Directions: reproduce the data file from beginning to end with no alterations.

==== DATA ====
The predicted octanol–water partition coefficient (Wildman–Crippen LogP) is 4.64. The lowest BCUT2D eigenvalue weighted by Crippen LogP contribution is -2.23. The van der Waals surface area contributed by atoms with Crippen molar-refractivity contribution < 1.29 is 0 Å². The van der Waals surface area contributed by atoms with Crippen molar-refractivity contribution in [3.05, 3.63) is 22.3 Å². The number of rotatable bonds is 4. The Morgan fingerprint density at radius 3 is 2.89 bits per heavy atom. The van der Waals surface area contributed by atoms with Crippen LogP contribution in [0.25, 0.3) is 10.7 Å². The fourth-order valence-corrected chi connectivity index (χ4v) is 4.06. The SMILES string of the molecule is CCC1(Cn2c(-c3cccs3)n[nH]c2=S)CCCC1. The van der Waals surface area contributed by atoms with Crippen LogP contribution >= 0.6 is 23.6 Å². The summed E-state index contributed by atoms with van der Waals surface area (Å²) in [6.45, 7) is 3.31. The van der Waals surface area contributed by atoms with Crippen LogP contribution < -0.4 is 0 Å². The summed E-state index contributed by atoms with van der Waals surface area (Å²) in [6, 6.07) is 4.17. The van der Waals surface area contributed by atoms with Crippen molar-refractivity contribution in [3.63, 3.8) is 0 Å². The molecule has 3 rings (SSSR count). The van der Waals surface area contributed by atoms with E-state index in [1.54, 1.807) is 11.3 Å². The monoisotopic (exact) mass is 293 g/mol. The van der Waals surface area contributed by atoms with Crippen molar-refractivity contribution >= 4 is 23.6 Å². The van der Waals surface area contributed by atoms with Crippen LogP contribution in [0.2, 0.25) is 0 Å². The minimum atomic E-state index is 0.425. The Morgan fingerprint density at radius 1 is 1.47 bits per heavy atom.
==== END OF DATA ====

The predicted octanol–water partition coefficient (Wildman–Crippen LogP) is 4.64. The lowest BCUT2D eigenvalue weighted by Crippen LogP contribution is -2.23. The van der Waals surface area contributed by atoms with Crippen molar-refractivity contribution < 1.29 is 0 Å². The van der Waals surface area contributed by atoms with Crippen molar-refractivity contribution in [3.05, 3.63) is 22.3 Å². The number of rotatable bonds is 4. The Morgan fingerprint density at radius 3 is 2.89 bits per heavy atom. The van der Waals surface area contributed by atoms with Crippen LogP contribution in [0.25, 0.3) is 10.7 Å². The fourth-order valence-corrected chi connectivity index (χ4v) is 4.06. The SMILES string of the molecule is CCC1(Cn2c(-c3cccs3)n[nH]c2=S)CCCC1. The van der Waals surface area contributed by atoms with Crippen LogP contribution >= 0.6 is 23.6 Å². The summed E-state index contributed by atoms with van der Waals surface area (Å²) in [6.45, 7) is 3.31. The van der Waals surface area contributed by atoms with Crippen LogP contribution < -0.4 is 0 Å². The summed E-state index contributed by atoms with van der Waals surface area (Å²) in [6, 6.07) is 4.17. The van der Waals surface area contributed by atoms with Crippen molar-refractivity contribution in [3.63, 3.8) is 0 Å². The molecule has 3 rings (SSSR count). The van der Waals surface area contributed by atoms with E-state index in [1.54, 1.807) is 11.3 Å². The monoisotopic (exact) mass is 293 g/mol. The van der Waals surface area contributed by atoms with Crippen molar-refractivity contribution >= 4 is 23.6 Å². The van der Waals surface area contributed by atoms with Crippen LogP contribution in [0.2, 0.25) is 0 Å². The minimum atomic E-state index is 0.425. The Morgan fingerprint density at radius 1 is 1.47 bits per heavy atom.